Designing PCBs in Eagle CAD, a practical getting started guide.
This article provides some hints and tips on designing PCBs for successful fabrication at home by the hobbyist, taking into account the limitations of the equipment available. Guidance is provided on using the Eagle CAD software but the majority of the information is relevant to any CAD package.
The PCB production method used is, print to transparency, expose to UV light, develop, then etch.
When using EagleCAD for PCBs at home I use the following settings when printing the PCB for a single sided PCB.
Layers 16 (bottom), 17 (pads), 18 (vias), 20 (dimension), 45 (holes) and 116 (centerdrill) are the only layers visible.
For a SMT board routed on layer 1, layer 1 (top) would be visible and layer 16 (bottom) would be invisible.
When printing, set the scale to 1 and click 'Black' under options. If you do not set the output to black, you will get an overexposed board.
Note: I have achieved equally good results using 65 gsm tracing paper compared to 120gsm PCB transparencies. The cost of tracing paper is much less, the only difference in the process was the UV exposure time. For tracing paper I used 2 minutes, for laser transparencies I used 2 minutes 30 seconds.
To aid in drilling, I use a User Language Program (ULP) call drill-aid.ulp which is included with Eagle. This adds a new layer that 'spots' drill holes for you, it ensures that only a small section of copper is etched away and makes drilling much easier. To use it, goto File->Run then select drill-aid.ulp, click 'open' then when prompted, I normally set the drill diameter to 0.5mm.
For tracking, I use a Design Rule Check (DRC) file, homepcb.dru, if you want to use this file, save it to your EagleCAD/dru sub folder. To use this, goto Tools-> DRC.
When the menu opens, click load, then in the dru folder, part of the Eagle CAD install, you need to open the homepcb.dru file. Then click, 'Check'
This checks pad to pad, track to track spacing and many more items but is generally suitable for home use.
For track widths, my narrowest track is 10 thou/0.254mm and my track to track spacing is 10 thou/0.254mm. Minimum drill size I use is 0.5mm. My results with the above design limits are consistently good. Examples of PCBs made to these design rules are shown later on.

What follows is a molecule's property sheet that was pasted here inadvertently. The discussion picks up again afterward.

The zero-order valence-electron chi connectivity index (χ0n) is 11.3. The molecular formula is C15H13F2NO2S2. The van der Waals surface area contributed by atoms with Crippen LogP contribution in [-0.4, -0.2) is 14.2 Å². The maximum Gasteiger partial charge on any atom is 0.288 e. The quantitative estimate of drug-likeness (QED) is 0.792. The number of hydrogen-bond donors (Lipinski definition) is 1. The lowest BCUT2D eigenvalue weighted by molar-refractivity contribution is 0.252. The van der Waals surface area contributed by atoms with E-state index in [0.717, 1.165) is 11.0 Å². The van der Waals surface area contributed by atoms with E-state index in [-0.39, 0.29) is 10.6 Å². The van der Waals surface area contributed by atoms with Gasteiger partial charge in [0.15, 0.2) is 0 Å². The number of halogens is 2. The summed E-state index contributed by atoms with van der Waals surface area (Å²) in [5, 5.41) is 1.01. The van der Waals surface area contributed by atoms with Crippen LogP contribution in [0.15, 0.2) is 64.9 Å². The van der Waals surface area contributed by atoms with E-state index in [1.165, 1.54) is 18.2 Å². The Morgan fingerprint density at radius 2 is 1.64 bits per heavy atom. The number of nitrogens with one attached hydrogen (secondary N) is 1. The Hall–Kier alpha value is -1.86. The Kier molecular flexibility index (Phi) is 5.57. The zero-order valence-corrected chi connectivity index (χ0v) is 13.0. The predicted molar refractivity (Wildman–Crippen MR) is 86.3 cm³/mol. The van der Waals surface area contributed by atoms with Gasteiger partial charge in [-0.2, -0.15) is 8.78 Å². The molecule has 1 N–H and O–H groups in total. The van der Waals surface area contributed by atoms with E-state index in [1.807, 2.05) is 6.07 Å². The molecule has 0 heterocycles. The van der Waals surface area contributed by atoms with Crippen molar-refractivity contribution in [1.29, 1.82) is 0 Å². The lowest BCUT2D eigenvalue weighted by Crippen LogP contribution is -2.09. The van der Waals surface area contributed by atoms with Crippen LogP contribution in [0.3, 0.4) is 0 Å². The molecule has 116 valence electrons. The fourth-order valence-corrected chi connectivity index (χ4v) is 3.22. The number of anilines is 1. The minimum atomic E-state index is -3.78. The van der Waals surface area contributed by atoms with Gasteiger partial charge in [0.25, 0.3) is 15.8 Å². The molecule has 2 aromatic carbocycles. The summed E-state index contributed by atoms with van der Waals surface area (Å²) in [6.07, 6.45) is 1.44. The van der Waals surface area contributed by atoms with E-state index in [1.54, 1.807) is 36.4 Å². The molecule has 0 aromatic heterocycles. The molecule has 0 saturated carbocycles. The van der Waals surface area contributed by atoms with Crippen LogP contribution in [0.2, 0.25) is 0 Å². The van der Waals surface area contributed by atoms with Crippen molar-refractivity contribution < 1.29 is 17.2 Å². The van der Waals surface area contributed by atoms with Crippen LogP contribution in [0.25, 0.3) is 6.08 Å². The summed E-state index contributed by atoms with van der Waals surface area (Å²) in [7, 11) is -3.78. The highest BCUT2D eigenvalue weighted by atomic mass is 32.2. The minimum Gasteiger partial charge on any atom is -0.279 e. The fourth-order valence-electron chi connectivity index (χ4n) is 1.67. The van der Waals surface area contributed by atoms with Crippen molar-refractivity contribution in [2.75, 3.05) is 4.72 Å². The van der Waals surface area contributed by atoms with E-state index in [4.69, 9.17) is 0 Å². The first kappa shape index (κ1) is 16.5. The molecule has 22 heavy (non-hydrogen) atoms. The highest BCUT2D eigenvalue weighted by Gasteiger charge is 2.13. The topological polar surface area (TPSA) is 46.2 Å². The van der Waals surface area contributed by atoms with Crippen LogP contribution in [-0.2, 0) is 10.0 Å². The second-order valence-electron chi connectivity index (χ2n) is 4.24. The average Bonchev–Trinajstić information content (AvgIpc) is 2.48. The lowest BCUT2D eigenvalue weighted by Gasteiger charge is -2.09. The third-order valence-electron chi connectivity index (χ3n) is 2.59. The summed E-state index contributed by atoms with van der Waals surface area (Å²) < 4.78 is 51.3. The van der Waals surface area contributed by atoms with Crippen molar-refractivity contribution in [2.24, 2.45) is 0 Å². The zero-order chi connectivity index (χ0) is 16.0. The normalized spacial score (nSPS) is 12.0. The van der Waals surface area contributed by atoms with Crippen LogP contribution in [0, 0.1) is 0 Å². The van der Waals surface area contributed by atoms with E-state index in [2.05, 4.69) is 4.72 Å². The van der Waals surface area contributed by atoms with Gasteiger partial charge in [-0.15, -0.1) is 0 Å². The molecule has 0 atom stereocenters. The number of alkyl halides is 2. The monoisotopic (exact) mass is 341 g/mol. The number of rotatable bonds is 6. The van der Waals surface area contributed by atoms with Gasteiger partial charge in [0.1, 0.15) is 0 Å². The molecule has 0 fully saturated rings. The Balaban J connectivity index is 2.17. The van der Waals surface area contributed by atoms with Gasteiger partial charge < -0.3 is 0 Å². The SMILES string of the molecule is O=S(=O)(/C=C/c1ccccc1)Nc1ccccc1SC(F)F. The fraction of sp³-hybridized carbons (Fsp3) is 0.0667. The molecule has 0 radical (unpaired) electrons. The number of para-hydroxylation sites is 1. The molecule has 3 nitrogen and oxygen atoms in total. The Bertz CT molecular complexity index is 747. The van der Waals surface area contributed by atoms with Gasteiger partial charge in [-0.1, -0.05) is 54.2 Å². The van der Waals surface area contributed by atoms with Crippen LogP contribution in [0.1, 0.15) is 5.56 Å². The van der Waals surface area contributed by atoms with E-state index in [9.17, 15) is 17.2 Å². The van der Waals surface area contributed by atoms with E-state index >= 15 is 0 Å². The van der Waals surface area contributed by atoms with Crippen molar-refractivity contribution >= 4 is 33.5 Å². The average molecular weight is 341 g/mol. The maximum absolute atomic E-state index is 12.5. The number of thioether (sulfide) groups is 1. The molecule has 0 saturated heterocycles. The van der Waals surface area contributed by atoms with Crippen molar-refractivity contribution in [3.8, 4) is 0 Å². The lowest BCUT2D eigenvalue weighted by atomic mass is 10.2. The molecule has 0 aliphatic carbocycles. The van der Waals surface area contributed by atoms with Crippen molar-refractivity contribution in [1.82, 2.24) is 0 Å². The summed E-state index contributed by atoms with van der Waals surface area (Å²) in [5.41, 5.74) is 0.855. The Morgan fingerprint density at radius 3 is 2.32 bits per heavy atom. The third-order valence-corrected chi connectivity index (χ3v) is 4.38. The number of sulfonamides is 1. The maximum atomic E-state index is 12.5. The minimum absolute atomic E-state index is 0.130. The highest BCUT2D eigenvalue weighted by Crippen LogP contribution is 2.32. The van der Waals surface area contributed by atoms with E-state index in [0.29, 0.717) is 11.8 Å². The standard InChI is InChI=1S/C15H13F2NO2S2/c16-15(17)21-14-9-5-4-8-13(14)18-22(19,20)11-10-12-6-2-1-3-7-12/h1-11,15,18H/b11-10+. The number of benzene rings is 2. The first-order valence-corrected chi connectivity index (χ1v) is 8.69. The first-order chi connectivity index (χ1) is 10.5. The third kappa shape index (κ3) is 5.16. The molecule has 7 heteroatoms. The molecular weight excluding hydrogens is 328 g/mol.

To make the etching easier, I draw a polygon on layer 16 (or layer 1 for SMT) to cover the enitre board, then if you NAME it GND, you get a ground copper fill. Once this has been done, click the 'change' button and from the drop down menu, click 'Isolate' then select 10 thou/0.254 mm as a minimum, experiment to suit.
This sets the isolation gap between your tracking and the copper fill. Having plenty of copper, reduces the amount of time spent in the etchant and reduces the chances of over etching due to less copper to remove.
If tracking a single sided PCB, I track the wire links on layer 1, normally horizontally or vertically, so that when assembling the PCB, I print out the board at 2-3x zoom and use this to locate the wire links.
You can increase the default drill size from 0.5mm by clicking the 'Change' button, then select 'Drill' from the menu, I typically use 0.6mm hole with 0.5mm tinned copper wire.
You then need to click each via hole/pad to change the drill size.
You may find it easier to change the via shape from round to square as it gives you some more copper pad to solder too, click 'Change' then 'Shape' then Square and click each via pad.
To add text on your PCB, click the 'Text' button, enter your text but before clicking LMB to place, from the menu bar, change the Ratio to 16% and use a minimum size of 1.016 and set layer to 16 (bottom). From experimentation, this is a text size that survives home etching.
Finally, to change the measurement units or grid size, just type grid and press enter. From the menu that appears, you can set the grid spacing, 1.27mm is a good starting point, choose to display the grid as dots or lines. If you chnage the 'size' option from mm to mil (mil = thou of an inch) then all measurements in Eagle use the units from then on.
I've made 12 PCBs at home using Eagle, and a total of 41 PCB design using Eagle over the last 6/7 years so I have learnt a thing or two.
Have fun making PCBs, I hope this guide helps.
Example PCBs design and manufactured at home
This is my PC floppy adaptor PCB prototype, tracked to the design rules on this page. The copper fill was used to provide a ground plane and to reduce the
amount of time spent in the etchant.
This was the prototype PCB for my ATX power adaptor. It uses a mix of surface mount and through hole components. The discretes are 1206 size and the IC is a 14 pin SOIC.
Updated 08 July 2017